Some might think that the European Parliament is a talking shop. Others might think that the job of an MEP could easily be done by an MP in their spare time. But you just need to look at what MEPs are voting on this week to see that isn’t true.
A deal with the USA on how much data they can take and keep about EU citizens flying to America now includes much stronger guarantees for civil liberties, thanks to the Parliament’s threat of a veto. And as part of a crackdown on tax avoidance, we’re voting on a corporate tax base across the EU, to try and stop companies like Amazon.co.uk paying all of their tax in Luxembourg, and none of it in the UK.
Of course the big news this week is that Labour MEP David Martin, the lead MEP on the Anti-Counterfeiting Trade Agreement (ACTA), has announced that he is against the agreement. ACTA is an international treaty that has been negotiated over years and has already been signed by many countries, including the UK. But it has raised many concerns about freedom of expression on the internet, and has triggered a wave of protests across Europe. Having carefully weighed up the arguments, David will recommend voting against the agreement, and it looks like the rest of the Parliament will support him. If they do, the European Parliament’s vote later this year will be the end of ACTA in the EU.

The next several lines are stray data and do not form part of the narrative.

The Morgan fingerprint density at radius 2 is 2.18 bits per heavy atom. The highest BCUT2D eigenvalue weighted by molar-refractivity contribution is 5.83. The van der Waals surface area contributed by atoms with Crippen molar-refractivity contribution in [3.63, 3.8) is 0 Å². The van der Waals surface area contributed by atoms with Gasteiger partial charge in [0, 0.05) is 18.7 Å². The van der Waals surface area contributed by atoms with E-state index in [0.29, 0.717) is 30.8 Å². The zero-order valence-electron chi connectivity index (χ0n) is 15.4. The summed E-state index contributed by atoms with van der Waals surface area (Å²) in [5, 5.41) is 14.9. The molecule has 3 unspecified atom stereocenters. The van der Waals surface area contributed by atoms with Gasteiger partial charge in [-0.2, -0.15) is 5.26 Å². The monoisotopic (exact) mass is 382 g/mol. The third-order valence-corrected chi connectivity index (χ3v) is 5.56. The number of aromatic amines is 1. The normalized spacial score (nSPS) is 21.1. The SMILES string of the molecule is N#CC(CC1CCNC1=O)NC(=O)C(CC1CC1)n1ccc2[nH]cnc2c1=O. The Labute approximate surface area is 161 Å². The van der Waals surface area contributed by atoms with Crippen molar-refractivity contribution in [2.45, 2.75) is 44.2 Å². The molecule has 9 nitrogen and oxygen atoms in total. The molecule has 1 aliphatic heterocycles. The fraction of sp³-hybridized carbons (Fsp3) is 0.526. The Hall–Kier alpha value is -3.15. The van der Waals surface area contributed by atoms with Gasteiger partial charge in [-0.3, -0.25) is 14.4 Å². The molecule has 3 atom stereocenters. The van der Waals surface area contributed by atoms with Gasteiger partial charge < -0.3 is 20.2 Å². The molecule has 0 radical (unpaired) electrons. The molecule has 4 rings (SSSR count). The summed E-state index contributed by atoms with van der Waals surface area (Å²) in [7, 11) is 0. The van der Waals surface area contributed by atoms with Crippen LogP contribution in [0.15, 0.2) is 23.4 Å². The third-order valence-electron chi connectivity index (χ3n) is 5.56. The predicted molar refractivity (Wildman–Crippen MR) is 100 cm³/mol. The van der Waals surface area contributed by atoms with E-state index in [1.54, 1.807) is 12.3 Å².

Earlier this year I was successful in blocking a misleading claim on food that had been pushed through by food manufacturers, with the help of the British government. They wanted to say “now contains 15% less fat, sugar or salt” on products, despite the fact they could still have more fat, sugar or salt than any other similar product on the supermarket shelf. We didn’t just talk about how misleading we thought the claim was, we stopped it from being used.
And the most memorable display of the Parliament’s new powers after the Lisbon treaty was two years ago, when the Parliament rejected a deal with the USA to allow them to monitor EU citizen’s bank transactions. Before the vote MEPs were getting calls from the US ambassador and Vice-President to ask them to change their minds. But MEPs voted with a big majority against the deal, and the US had to renegotiate a better one.
Important things are discussed and decided in the European Parliament every week. From international trade deals to food labelling laws, from tax avoidance to civil liberties, MEPs are involved in decisions on a huge range of issue which affect the whole of the UK. That’s why all of our 13 Labour MEPs specialise in their fields, so that we have an expert on transport, on human rights, on climate change. While most of the Tory Party might not think so, and sadly some in the Labour Party, the European Parliament is too important to ignore, and we have to be there to fight our corner.